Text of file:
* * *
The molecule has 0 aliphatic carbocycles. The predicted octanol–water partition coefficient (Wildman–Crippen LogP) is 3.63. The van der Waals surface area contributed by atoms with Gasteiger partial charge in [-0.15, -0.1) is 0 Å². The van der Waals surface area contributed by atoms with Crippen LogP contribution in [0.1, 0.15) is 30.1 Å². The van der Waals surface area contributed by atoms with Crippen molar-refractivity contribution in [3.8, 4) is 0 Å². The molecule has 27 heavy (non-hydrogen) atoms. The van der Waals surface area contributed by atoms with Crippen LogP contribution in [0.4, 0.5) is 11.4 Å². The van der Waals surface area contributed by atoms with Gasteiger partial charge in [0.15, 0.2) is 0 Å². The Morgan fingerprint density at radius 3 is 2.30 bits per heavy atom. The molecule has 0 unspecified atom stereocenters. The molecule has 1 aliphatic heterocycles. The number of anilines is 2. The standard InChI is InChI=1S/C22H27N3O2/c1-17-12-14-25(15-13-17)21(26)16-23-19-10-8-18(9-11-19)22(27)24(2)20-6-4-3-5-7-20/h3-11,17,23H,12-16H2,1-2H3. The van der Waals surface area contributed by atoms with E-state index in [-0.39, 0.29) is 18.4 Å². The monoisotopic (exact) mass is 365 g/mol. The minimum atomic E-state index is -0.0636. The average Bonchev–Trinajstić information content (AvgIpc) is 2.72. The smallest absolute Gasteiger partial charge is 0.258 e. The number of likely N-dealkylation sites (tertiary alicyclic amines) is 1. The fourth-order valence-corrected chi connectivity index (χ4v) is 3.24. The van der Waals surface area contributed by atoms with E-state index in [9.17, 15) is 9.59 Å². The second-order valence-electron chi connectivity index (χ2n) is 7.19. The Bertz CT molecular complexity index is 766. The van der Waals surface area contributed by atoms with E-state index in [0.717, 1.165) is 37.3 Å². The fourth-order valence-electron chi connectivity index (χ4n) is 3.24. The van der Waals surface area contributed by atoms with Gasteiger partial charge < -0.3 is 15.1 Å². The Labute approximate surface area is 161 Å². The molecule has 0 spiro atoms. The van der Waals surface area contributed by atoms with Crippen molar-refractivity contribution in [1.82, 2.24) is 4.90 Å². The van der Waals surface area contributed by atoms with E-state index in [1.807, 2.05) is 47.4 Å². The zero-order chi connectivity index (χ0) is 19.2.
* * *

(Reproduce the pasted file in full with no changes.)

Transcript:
The molecule has 0 aliphatic carbocycles. The predicted octanol–water partition coefficient (Wildman–Crippen LogP) is 3.63. The van der Waals surface area contributed by atoms with Gasteiger partial charge in [-0.15, -0.1) is 0 Å². The van der Waals surface area contributed by atoms with Crippen LogP contribution in [0.1, 0.15) is 30.1 Å². The van der Waals surface area contributed by atoms with Crippen molar-refractivity contribution in [3.8, 4) is 0 Å². The molecule has 27 heavy (non-hydrogen) atoms. The van der Waals surface area contributed by atoms with Crippen LogP contribution in [0.4, 0.5) is 11.4 Å². The van der Waals surface area contributed by atoms with Gasteiger partial charge in [0.15, 0.2) is 0 Å². The Morgan fingerprint density at radius 3 is 2.30 bits per heavy atom. The molecule has 0 unspecified atom stereocenters. The molecule has 1 aliphatic heterocycles. The number of anilines is 2. The standard InChI is InChI=1S/C22H27N3O2/c1-17-12-14-25(15-13-17)21(26)16-23-19-10-8-18(9-11-19)22(27)24(2)20-6-4-3-5-7-20/h3-11,17,23H,12-16H2,1-2H3. The van der Waals surface area contributed by atoms with E-state index in [-0.39, 0.29) is 18.4 Å². The monoisotopic (exact) mass is 365 g/mol. The minimum atomic E-state index is -0.0636. The average Bonchev–Trinajstić information content (AvgIpc) is 2.72. The smallest absolute Gasteiger partial charge is 0.258 e. The number of likely N-dealkylation sites (tertiary alicyclic amines) is 1. The fourth-order valence-corrected chi connectivity index (χ4v) is 3.24. The van der Waals surface area contributed by atoms with E-state index in [9.17, 15) is 9.59 Å². The second-order valence-electron chi connectivity index (χ2n) is 7.19. The Bertz CT molecular complexity index is 766. The van der Waals surface area contributed by atoms with E-state index in [0.717, 1.165) is 37.3 Å². The fourth-order valence-electron chi connectivity index (χ4n) is 3.24. The van der Waals surface area contributed by atoms with Gasteiger partial charge < -0.3 is 15.1 Å². The Labute approximate surface area is 161 Å². The molecule has 0 spiro atoms. The van der Waals surface area contributed by atoms with Crippen molar-refractivity contribution in [1.82, 2.24) is 4.90 Å². The van der Waals surface area contributed by atoms with E-state index in [1.807, 2.05) is 47.4 Å². The zero-order chi connectivity index (χ0) is 19.2.